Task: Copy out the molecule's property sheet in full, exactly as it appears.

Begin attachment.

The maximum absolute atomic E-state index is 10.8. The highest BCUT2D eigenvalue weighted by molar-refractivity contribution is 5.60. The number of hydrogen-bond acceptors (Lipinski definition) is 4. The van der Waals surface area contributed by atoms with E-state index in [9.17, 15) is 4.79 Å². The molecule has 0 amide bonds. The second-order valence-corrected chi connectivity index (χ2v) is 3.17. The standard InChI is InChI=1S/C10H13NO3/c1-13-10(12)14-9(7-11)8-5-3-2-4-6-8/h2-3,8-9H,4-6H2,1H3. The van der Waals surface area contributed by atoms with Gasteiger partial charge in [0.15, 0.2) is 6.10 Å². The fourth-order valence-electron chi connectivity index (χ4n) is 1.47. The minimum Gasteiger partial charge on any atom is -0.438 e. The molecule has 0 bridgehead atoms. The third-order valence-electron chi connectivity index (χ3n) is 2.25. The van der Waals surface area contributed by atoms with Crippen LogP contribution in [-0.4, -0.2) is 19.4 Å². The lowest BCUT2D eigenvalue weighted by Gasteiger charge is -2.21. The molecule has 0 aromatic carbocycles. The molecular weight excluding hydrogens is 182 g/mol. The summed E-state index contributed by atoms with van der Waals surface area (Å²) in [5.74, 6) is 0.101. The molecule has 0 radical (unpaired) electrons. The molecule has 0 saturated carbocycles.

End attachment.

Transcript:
The maximum absolute atomic E-state index is 10.8. The highest BCUT2D eigenvalue weighted by molar-refractivity contribution is 5.60. The number of hydrogen-bond acceptors (Lipinski definition) is 4. The van der Waals surface area contributed by atoms with E-state index in [9.17, 15) is 4.79 Å². The molecule has 0 amide bonds. The second-order valence-corrected chi connectivity index (χ2v) is 3.17. The standard InChI is InChI=1S/C10H13NO3/c1-13-10(12)14-9(7-11)8-5-3-2-4-6-8/h2-3,8-9H,4-6H2,1H3. The van der Waals surface area contributed by atoms with Gasteiger partial charge in [0.15, 0.2) is 6.10 Å². The fourth-order valence-electron chi connectivity index (χ4n) is 1.47. The minimum Gasteiger partial charge on any atom is -0.438 e. The molecule has 0 bridgehead atoms. The third-order valence-electron chi connectivity index (χ3n) is 2.25. The van der Waals surface area contributed by atoms with Crippen LogP contribution in [-0.4, -0.2) is 19.4 Å². The lowest BCUT2D eigenvalue weighted by Gasteiger charge is -2.21. The molecule has 0 aromatic carbocycles. The molecular weight excluding hydrogens is 182 g/mol. The summed E-state index contributed by atoms with van der Waals surface area (Å²) in [5.74, 6) is 0.101. The molecule has 0 radical (unpaired) electrons. The molecule has 0 saturated carbocycles.